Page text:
Monday, 05 June 2006

If you ever need to find an old version of pretty much any web browser that ever existed, just go here. Anyone need a copy of IE v1.0?

Wow, a lot of the browser names on that list bring back memories, heh...

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Sunday, 04 June 2006 23:24:22 (Pacific Standard Time, UTC-08:00)
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 Sunday, 04 June 2006

Diet-coke-and-mentosI know, I know - it's sooo lame to link to Internet videos, blah blah, but seriously I only link to the ones that make me go WOW... This one certainly got me to play it more than just once.

The Extreme Diet Coke & Mentos Experiments:

What happens when you combine 200 liters of Diet Coke and over 500 Mentos mints? It's amazing and completely insane.

This has to be one of the better orchestrated Intarweb videos I have seen in awhile. Two guys take 200 bottles of Diet Coke, drop a bunch of mentos in the bottles, and end up with a terrific - albeit kinda messy - display. It does cause one to wonder, though:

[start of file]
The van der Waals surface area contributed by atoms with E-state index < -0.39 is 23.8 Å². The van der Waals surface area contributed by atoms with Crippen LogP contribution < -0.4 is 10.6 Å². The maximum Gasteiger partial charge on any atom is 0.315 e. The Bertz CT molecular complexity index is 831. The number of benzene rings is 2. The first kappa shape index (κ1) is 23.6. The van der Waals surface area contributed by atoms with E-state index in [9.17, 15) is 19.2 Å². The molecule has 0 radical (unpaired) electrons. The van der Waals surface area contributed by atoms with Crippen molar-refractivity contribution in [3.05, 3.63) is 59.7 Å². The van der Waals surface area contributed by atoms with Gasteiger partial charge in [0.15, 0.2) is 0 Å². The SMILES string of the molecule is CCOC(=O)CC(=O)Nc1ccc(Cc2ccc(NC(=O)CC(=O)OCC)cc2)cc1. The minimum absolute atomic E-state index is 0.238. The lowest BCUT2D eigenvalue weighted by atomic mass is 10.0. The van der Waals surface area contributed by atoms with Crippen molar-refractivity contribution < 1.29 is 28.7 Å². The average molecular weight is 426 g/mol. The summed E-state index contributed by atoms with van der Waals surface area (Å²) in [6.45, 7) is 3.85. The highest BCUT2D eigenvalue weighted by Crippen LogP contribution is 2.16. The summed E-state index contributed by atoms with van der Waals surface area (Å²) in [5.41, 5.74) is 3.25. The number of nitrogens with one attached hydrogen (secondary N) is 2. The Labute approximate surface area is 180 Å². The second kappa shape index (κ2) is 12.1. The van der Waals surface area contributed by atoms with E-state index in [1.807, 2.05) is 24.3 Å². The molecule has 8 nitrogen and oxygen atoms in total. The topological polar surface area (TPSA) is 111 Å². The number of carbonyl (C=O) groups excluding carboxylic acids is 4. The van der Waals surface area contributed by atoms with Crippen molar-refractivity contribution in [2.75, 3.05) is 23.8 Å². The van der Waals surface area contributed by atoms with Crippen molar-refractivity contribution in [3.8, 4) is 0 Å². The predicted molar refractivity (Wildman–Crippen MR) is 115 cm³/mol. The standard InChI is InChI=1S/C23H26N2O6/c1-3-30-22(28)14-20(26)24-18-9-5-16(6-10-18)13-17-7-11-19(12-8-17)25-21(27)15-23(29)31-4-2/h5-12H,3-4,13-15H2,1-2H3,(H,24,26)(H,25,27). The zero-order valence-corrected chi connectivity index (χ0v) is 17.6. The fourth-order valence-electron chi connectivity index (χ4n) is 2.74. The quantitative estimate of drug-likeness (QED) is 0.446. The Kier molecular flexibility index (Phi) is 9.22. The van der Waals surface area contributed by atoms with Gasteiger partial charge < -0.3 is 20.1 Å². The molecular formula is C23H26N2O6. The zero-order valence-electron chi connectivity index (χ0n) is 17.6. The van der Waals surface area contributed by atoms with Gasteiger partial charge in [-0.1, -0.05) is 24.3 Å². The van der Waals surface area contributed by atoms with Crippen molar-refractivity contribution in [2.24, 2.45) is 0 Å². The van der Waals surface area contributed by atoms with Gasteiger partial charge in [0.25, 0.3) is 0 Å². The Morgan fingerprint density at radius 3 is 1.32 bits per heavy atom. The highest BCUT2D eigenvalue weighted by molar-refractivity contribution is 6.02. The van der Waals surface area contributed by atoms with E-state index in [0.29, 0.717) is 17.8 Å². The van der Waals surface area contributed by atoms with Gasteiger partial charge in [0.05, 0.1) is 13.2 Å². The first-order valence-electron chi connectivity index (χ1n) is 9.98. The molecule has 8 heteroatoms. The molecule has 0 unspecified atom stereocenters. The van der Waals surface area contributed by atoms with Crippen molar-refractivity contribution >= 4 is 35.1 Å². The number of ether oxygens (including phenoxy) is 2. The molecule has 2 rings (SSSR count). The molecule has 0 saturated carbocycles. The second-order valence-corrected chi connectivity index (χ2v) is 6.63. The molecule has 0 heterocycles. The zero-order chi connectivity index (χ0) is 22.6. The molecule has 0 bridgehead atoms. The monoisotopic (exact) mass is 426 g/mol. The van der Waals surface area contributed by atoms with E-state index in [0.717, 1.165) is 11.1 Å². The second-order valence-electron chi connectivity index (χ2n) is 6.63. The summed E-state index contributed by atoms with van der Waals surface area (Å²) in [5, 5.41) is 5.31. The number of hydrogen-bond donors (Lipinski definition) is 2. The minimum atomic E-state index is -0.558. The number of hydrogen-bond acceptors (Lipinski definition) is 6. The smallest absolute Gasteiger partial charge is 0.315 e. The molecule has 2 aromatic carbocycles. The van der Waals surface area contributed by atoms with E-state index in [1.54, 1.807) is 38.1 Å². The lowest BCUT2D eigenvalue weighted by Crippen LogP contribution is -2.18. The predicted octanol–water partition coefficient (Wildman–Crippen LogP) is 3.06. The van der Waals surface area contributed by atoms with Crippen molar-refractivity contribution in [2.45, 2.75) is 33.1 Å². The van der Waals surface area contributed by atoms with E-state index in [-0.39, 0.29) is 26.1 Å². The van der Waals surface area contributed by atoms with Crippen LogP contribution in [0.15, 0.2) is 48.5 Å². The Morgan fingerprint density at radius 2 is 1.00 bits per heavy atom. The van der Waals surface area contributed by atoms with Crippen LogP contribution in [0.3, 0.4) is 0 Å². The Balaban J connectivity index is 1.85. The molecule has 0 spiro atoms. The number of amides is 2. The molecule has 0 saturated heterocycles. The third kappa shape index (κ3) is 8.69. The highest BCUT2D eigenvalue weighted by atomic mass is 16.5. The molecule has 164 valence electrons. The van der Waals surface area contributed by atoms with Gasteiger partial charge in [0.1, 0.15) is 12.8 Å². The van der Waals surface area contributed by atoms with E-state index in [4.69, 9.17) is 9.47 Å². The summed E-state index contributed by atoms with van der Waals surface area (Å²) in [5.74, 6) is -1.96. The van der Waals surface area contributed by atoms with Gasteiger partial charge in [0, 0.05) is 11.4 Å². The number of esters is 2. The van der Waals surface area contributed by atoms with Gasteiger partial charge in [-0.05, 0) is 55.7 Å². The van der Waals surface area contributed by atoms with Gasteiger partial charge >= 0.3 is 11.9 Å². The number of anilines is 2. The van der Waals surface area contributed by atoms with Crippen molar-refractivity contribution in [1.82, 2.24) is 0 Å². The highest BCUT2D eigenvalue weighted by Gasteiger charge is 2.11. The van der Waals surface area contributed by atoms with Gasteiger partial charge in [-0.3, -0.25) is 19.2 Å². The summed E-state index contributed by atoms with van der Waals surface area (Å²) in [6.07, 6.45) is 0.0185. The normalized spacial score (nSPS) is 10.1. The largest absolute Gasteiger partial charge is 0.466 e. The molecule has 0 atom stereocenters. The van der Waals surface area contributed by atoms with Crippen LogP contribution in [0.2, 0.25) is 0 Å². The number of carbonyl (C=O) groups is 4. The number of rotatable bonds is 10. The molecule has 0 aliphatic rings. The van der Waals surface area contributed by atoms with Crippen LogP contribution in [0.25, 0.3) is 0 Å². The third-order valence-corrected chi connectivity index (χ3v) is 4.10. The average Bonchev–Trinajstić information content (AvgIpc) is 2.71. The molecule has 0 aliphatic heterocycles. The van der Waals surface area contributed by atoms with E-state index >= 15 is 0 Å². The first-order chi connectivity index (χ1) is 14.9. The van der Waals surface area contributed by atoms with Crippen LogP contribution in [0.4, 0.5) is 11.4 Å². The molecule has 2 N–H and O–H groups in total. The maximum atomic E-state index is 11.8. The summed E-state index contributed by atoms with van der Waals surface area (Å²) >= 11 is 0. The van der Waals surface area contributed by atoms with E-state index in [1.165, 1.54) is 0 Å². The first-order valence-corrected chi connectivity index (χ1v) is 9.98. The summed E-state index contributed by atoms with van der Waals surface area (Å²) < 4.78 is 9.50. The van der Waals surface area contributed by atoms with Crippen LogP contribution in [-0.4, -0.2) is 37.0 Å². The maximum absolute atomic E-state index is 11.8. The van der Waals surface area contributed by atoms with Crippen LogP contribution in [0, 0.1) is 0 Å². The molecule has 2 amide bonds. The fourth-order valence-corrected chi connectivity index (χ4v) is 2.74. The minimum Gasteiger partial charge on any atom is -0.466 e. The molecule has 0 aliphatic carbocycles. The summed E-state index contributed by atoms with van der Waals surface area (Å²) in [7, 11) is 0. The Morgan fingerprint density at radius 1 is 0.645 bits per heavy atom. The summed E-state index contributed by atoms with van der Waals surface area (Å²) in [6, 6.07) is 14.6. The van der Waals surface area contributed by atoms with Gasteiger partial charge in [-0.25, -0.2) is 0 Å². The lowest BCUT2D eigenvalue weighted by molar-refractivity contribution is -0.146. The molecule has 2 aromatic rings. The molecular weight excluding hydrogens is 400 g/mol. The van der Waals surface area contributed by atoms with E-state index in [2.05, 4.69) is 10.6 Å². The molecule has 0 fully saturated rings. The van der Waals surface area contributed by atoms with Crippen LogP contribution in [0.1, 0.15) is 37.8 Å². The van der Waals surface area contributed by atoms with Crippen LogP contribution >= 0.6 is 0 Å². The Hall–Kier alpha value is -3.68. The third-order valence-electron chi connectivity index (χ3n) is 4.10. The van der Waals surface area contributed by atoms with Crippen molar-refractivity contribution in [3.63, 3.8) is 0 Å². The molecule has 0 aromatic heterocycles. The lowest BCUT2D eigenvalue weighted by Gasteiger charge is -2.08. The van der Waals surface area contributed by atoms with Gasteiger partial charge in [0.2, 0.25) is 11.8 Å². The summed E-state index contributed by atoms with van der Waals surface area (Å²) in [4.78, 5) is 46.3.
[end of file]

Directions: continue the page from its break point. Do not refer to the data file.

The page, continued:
If I eat Mentos and drink Diet Coke will I blow up????

Watch it here. Some of the earlier tests are also viewable online. Heh.

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Humor | Random Stuff
Sunday, 04 June 2006 07:29:08 (Pacific Standard Time, UTC-08:00)
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Not able to register and sign up for college classes and hike on down there to learn some useful crypto skills? No problem. The University of Washington's crypto course is available online for anyone to access. And this is some truly decent content.

Practical Aspects of Modern Cryptography - course description

The full semester of class content is available online - slides, video of each class session, audio in MP3 format (there's even a podcast link) - great stuff. You'll spend some real time working through the class presentation, which means you'll be spending the time it takes to actually learn the content.

By far the best way to view the content online is with a special app you can download from the UofW web site for free. If you install their WebViewer application you can get the video and slides and instructor annotations playing all together in one nifty package. Quite excellent since they teach with - get this - a Tablet PC in real time. It's kind of like Monday Night Football for geeks. Heh.


There's a whole slew of math and number crunching stuff in the first class sessions, but it's information that is fundamental to a complete understanding. Then the instructors move into protocols and more practical, real-world applications.